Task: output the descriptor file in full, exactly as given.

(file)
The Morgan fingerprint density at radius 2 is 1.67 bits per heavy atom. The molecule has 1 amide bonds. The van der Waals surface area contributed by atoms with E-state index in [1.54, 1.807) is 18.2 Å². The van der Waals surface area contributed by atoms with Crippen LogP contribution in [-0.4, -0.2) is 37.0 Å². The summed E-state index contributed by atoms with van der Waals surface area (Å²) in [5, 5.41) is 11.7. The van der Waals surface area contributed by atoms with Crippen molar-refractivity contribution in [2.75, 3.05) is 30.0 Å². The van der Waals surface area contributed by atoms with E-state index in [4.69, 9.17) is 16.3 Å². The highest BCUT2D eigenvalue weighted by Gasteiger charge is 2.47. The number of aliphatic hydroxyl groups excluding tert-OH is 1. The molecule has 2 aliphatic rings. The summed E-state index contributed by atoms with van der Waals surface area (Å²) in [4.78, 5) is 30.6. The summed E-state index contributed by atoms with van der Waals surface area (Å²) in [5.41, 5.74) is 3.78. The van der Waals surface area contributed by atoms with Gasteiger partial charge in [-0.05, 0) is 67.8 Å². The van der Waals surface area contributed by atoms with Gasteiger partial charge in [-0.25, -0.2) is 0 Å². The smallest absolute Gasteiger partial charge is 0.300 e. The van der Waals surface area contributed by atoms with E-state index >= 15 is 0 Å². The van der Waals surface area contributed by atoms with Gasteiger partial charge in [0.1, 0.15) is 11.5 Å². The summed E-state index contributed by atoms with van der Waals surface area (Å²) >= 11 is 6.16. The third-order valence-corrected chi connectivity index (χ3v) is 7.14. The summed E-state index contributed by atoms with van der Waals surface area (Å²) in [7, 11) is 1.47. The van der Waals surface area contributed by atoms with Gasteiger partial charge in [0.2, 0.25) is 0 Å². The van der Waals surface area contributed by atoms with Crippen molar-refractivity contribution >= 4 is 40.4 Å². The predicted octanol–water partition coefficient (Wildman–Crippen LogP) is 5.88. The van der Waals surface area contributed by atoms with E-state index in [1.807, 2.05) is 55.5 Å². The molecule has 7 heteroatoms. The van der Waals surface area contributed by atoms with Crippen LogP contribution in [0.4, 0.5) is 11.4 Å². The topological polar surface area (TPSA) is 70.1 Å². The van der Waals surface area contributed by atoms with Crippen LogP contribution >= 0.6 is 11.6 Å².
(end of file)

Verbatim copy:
The Morgan fingerprint density at radius 2 is 1.67 bits per heavy atom. The molecule has 1 amide bonds. The van der Waals surface area contributed by atoms with E-state index in [1.54, 1.807) is 18.2 Å². The van der Waals surface area contributed by atoms with Crippen LogP contribution in [-0.4, -0.2) is 37.0 Å². The summed E-state index contributed by atoms with van der Waals surface area (Å²) in [5, 5.41) is 11.7. The van der Waals surface area contributed by atoms with Crippen molar-refractivity contribution in [2.75, 3.05) is 30.0 Å². The van der Waals surface area contributed by atoms with E-state index in [4.69, 9.17) is 16.3 Å². The highest BCUT2D eigenvalue weighted by Gasteiger charge is 2.47. The number of aliphatic hydroxyl groups excluding tert-OH is 1. The molecule has 2 aliphatic rings. The summed E-state index contributed by atoms with van der Waals surface area (Å²) in [4.78, 5) is 30.6. The summed E-state index contributed by atoms with van der Waals surface area (Å²) in [5.41, 5.74) is 3.78. The van der Waals surface area contributed by atoms with Gasteiger partial charge in [-0.05, 0) is 67.8 Å². The van der Waals surface area contributed by atoms with Gasteiger partial charge in [-0.25, -0.2) is 0 Å². The smallest absolute Gasteiger partial charge is 0.300 e. The van der Waals surface area contributed by atoms with E-state index >= 15 is 0 Å². The van der Waals surface area contributed by atoms with Gasteiger partial charge in [0.1, 0.15) is 11.5 Å². The summed E-state index contributed by atoms with van der Waals surface area (Å²) >= 11 is 6.16. The third-order valence-corrected chi connectivity index (χ3v) is 7.14. The summed E-state index contributed by atoms with van der Waals surface area (Å²) in [7, 11) is 1.47. The van der Waals surface area contributed by atoms with Gasteiger partial charge in [0.2, 0.25) is 0 Å². The van der Waals surface area contributed by atoms with Crippen molar-refractivity contribution >= 4 is 40.4 Å². The predicted octanol–water partition coefficient (Wildman–Crippen LogP) is 5.88. The van der Waals surface area contributed by atoms with E-state index in [1.807, 2.05) is 55.5 Å². The molecule has 7 heteroatoms. The van der Waals surface area contributed by atoms with Crippen LogP contribution in [0.4, 0.5) is 11.4 Å². The topological polar surface area (TPSA) is 70.1 Å². The van der Waals surface area contributed by atoms with Crippen LogP contribution >= 0.6 is 11.6 Å².